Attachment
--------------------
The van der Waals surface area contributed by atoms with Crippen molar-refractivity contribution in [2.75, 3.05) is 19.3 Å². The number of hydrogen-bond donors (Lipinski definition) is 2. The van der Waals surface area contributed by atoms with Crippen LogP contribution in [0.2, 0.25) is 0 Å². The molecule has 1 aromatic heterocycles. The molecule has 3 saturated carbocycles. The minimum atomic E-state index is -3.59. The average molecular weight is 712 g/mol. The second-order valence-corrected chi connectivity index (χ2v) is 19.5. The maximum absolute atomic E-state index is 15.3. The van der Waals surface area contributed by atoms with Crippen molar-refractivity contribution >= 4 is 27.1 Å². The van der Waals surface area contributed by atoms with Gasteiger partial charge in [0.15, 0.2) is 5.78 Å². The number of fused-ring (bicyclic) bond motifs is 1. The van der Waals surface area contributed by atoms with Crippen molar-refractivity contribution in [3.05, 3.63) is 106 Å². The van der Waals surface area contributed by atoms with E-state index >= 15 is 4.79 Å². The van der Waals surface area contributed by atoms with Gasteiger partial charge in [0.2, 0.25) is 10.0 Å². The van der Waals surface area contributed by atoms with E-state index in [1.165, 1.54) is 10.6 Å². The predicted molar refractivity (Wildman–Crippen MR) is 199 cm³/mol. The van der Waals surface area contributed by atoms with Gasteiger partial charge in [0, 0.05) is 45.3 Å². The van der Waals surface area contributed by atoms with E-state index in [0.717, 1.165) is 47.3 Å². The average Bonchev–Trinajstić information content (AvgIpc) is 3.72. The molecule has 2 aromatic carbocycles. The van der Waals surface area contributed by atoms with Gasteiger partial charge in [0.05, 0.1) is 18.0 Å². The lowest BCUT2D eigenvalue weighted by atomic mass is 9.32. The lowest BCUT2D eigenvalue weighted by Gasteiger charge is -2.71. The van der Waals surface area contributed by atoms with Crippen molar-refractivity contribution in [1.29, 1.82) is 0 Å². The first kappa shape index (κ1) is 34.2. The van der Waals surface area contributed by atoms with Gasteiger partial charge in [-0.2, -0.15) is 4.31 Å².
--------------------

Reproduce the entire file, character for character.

The van der Waals surface area contributed by atoms with Crippen molar-refractivity contribution in [2.75, 3.05) is 19.3 Å². The number of hydrogen-bond donors (Lipinski definition) is 2. The van der Waals surface area contributed by atoms with Crippen LogP contribution in [0.2, 0.25) is 0 Å². The molecule has 1 aromatic heterocycles. The molecule has 3 saturated carbocycles. The minimum atomic E-state index is -3.59. The average molecular weight is 712 g/mol. The second-order valence-corrected chi connectivity index (χ2v) is 19.5. The maximum absolute atomic E-state index is 15.3. The van der Waals surface area contributed by atoms with Crippen molar-refractivity contribution >= 4 is 27.1 Å². The van der Waals surface area contributed by atoms with Gasteiger partial charge in [0.15, 0.2) is 5.78 Å². The number of fused-ring (bicyclic) bond motifs is 1. The van der Waals surface area contributed by atoms with Crippen molar-refractivity contribution in [3.05, 3.63) is 106 Å². The van der Waals surface area contributed by atoms with E-state index >= 15 is 4.79 Å². The van der Waals surface area contributed by atoms with Gasteiger partial charge in [0.2, 0.25) is 10.0 Å². The van der Waals surface area contributed by atoms with E-state index in [1.165, 1.54) is 10.6 Å². The predicted molar refractivity (Wildman–Crippen MR) is 199 cm³/mol. The van der Waals surface area contributed by atoms with Gasteiger partial charge in [0, 0.05) is 45.3 Å². The van der Waals surface area contributed by atoms with E-state index in [0.717, 1.165) is 47.3 Å². The average Bonchev–Trinajstić information content (AvgIpc) is 3.72. The molecule has 2 aromatic carbocycles. The van der Waals surface area contributed by atoms with Gasteiger partial charge in [0.05, 0.1) is 18.0 Å². The lowest BCUT2D eigenvalue weighted by atomic mass is 9.32. The lowest BCUT2D eigenvalue weighted by Gasteiger charge is -2.71. The van der Waals surface area contributed by atoms with Crippen molar-refractivity contribution in [1.29, 1.82) is 0 Å². The first kappa shape index (κ1) is 34.2. The van der Waals surface area contributed by atoms with Gasteiger partial charge in [-0.2, -0.15) is 4.31 Å².